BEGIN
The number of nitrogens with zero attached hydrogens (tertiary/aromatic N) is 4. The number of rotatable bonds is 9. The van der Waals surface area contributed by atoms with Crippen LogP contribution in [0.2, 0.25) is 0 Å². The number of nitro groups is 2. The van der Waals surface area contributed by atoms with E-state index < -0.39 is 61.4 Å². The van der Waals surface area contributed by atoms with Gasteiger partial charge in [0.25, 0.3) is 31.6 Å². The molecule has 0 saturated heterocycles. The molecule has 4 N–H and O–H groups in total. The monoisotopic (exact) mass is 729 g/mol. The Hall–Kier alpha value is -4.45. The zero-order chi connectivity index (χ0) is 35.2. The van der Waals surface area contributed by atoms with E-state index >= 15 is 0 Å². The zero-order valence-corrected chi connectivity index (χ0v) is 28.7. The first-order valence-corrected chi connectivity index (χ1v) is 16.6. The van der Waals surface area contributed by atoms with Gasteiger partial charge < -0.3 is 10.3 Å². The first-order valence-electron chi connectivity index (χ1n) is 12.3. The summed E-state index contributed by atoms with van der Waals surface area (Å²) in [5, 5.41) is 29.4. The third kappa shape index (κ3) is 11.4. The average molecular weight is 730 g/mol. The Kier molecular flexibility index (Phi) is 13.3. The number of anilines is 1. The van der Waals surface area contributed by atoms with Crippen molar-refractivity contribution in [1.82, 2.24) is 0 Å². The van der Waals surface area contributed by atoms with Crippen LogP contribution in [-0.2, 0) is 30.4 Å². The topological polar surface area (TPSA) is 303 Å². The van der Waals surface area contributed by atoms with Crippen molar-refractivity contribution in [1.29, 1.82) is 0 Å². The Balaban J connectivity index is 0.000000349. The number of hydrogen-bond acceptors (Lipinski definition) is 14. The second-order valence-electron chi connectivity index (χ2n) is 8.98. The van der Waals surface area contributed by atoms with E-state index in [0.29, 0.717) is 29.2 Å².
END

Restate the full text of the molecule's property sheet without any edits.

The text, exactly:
The number of nitrogens with zero attached hydrogens (tertiary/aromatic N) is 4. The number of rotatable bonds is 9. The van der Waals surface area contributed by atoms with Crippen LogP contribution in [0.2, 0.25) is 0 Å². The number of nitro groups is 2. The van der Waals surface area contributed by atoms with E-state index < -0.39 is 61.4 Å². The van der Waals surface area contributed by atoms with Gasteiger partial charge in [0.25, 0.3) is 31.6 Å². The molecule has 0 saturated heterocycles. The molecule has 4 N–H and O–H groups in total. The monoisotopic (exact) mass is 729 g/mol. The Hall–Kier alpha value is -4.45. The zero-order chi connectivity index (χ0) is 35.2. The van der Waals surface area contributed by atoms with E-state index >= 15 is 0 Å². The zero-order valence-corrected chi connectivity index (χ0v) is 28.7. The first-order valence-corrected chi connectivity index (χ1v) is 16.6. The van der Waals surface area contributed by atoms with Gasteiger partial charge < -0.3 is 10.3 Å². The first-order valence-electron chi connectivity index (χ1n) is 12.3. The summed E-state index contributed by atoms with van der Waals surface area (Å²) in [5, 5.41) is 29.4. The third kappa shape index (κ3) is 11.4. The average molecular weight is 730 g/mol. The Kier molecular flexibility index (Phi) is 13.3. The number of anilines is 1. The van der Waals surface area contributed by atoms with Crippen molar-refractivity contribution in [1.82, 2.24) is 0 Å². The van der Waals surface area contributed by atoms with Crippen LogP contribution in [-0.2, 0) is 30.4 Å². The topological polar surface area (TPSA) is 303 Å². The van der Waals surface area contributed by atoms with Crippen molar-refractivity contribution in [1.29, 1.82) is 0 Å². The Balaban J connectivity index is 0.000000349. The number of hydrogen-bond acceptors (Lipinski definition) is 14. The second-order valence-electron chi connectivity index (χ2n) is 8.98. The van der Waals surface area contributed by atoms with E-state index in [0.29, 0.717) is 29.2 Å².